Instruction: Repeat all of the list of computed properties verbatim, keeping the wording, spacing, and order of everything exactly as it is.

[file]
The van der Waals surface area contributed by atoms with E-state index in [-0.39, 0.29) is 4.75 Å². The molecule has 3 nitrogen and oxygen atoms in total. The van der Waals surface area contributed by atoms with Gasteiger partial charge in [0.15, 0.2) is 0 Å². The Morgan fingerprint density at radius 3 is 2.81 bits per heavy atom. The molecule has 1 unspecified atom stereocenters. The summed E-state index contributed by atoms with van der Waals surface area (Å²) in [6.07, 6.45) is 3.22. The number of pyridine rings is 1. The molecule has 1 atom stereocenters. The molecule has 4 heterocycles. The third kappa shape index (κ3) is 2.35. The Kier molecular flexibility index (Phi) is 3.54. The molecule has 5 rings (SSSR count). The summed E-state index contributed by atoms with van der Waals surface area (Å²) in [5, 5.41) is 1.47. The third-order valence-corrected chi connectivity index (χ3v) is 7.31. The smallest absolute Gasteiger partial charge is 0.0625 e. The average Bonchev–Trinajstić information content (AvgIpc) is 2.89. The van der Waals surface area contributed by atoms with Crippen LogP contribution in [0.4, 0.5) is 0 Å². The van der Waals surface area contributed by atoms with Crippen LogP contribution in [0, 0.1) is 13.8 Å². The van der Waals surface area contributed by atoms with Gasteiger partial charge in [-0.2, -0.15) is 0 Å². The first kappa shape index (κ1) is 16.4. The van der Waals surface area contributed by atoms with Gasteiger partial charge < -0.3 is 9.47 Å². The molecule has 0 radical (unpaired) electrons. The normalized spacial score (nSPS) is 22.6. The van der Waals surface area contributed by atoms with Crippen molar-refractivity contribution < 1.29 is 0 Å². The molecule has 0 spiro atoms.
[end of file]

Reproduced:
The van der Waals surface area contributed by atoms with E-state index in [-0.39, 0.29) is 4.75 Å². The molecule has 3 nitrogen and oxygen atoms in total. The van der Waals surface area contributed by atoms with Gasteiger partial charge in [0.15, 0.2) is 0 Å². The Morgan fingerprint density at radius 3 is 2.81 bits per heavy atom. The molecule has 1 unspecified atom stereocenters. The summed E-state index contributed by atoms with van der Waals surface area (Å²) in [6.07, 6.45) is 3.22. The number of pyridine rings is 1. The molecule has 1 atom stereocenters. The molecule has 4 heterocycles. The third kappa shape index (κ3) is 2.35. The Kier molecular flexibility index (Phi) is 3.54. The molecule has 5 rings (SSSR count). The summed E-state index contributed by atoms with van der Waals surface area (Å²) in [5, 5.41) is 1.47. The third-order valence-corrected chi connectivity index (χ3v) is 7.31. The smallest absolute Gasteiger partial charge is 0.0625 e. The average Bonchev–Trinajstić information content (AvgIpc) is 2.89. The van der Waals surface area contributed by atoms with Crippen LogP contribution in [0.4, 0.5) is 0 Å². The van der Waals surface area contributed by atoms with Crippen LogP contribution in [0, 0.1) is 13.8 Å². The van der Waals surface area contributed by atoms with Gasteiger partial charge in [-0.2, -0.15) is 0 Å². The first kappa shape index (κ1) is 16.4. The van der Waals surface area contributed by atoms with Gasteiger partial charge < -0.3 is 9.47 Å². The molecule has 0 radical (unpaired) electrons. The normalized spacial score (nSPS) is 22.6. The van der Waals surface area contributed by atoms with Crippen molar-refractivity contribution < 1.29 is 0 Å². The molecule has 0 spiro atoms.